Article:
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HSY3645 - Arthur: History and Myth

6 points, SCA Band 1, 0.125 EFTSL

Undergraduate Faculty of Arts

Leader: Carol Williams


Caulfield First semester 2007 (Day)
Clayton Second semester 2007 (Day)


This unit examines the debate around whether or not King Arthur actually existed and the ways in which the figure of Arthur became a mythic figure in subsequent centuries. It considers the earliest sources relating to Arthur, in particular Geoffrey of Monmouth in the early 12th century, who constructs a credible narrative from earlier sources and Chretien de Troyes later in the same century, who with considerable literary skill transformed the warrior leader into a chivalric king. This myth-making is explored across the centuries through Malory's Morte d'Arthur and into the literature of the 19th century.


The unit aims to provide students with a thorough knowledge of the debate around Arthur and to use this as the starting point for an examination of the concept of medievalism. At a broader level the unit aims to contrast primary historical documents which provide specific truths with literary historical documents which may provide general truths. In addition, the unit also aims to develop students' skills in both independent research and writing and collaborative research and presentation. Specifically, students successfully completing HSY3645 will be expected to demonstrate:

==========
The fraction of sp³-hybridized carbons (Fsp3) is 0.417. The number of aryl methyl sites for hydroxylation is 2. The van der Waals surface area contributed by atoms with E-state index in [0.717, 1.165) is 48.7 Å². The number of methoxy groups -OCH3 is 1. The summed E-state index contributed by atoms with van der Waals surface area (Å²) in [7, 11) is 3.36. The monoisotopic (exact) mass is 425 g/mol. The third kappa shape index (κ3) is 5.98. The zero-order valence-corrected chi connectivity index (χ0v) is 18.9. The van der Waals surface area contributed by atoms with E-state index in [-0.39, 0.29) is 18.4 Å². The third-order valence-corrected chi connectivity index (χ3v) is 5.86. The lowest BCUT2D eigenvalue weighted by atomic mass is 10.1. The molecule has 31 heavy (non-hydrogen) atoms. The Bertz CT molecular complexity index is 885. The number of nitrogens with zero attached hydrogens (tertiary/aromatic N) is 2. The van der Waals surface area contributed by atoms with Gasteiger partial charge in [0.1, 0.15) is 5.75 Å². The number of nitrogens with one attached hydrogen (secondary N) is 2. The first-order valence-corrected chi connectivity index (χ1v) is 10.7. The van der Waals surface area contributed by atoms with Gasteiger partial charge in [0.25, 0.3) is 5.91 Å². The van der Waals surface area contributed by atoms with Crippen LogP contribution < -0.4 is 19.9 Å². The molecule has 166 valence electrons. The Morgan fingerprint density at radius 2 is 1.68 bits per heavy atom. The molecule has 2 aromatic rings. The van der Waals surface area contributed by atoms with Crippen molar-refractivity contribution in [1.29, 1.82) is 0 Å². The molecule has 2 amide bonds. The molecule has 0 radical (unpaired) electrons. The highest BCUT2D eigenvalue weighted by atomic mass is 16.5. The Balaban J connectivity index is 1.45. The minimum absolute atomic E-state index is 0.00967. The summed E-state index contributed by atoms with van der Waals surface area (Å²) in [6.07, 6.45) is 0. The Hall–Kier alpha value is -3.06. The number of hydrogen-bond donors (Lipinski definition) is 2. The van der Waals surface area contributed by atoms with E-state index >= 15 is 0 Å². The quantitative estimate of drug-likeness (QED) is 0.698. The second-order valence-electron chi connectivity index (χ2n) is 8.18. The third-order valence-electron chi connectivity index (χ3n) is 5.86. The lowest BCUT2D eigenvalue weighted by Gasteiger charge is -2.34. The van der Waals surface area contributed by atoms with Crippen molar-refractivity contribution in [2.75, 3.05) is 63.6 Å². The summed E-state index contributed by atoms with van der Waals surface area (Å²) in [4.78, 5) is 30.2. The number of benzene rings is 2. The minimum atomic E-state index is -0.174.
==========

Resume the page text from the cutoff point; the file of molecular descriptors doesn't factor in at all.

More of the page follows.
1. A thorough knowledge of the debate around whether Arthur is a historical or fictional figure;
  2. A comprehensive understanding of medievalism or the body of beliefs, customs and practices of the Middle Ages as related to this topic;
  3. a critical understanding of the various interpretations that inform the historical and contemporary analysis of the ongoing debate;
  4. a stronger understanding of the relationship between fictional and non-fictional representations of Arthur;
  5. enhanced skills in the critical and analytical reading of a variety of texts, including contemporary critique, historical scholarship and non-fictional and fictional narrative reconstructions, and specifically the development of skills in source criticism, critical reading, the development of research and writing skills, especially organising and defending an argument, and writing with precision and imagination; and
  6. the capacity to work with others in a collaborative research project and presentation.
  7. enhanced skills in the formulation of an independent research project.


Source criticism exercise (500 words) : 10%
Class test (1 hour) : 20%
Report (500 words) : 20%
Research essay (including plan) (2500) : 50%
The research essay is a self-generated, independent research project.

Contact hours

2 one-hour lectures and a one-hour tutorial for 9 weeks and 1 ninety-minute seminar and a one-hour tutorial for 2 weeks


A minor sequence in History or permission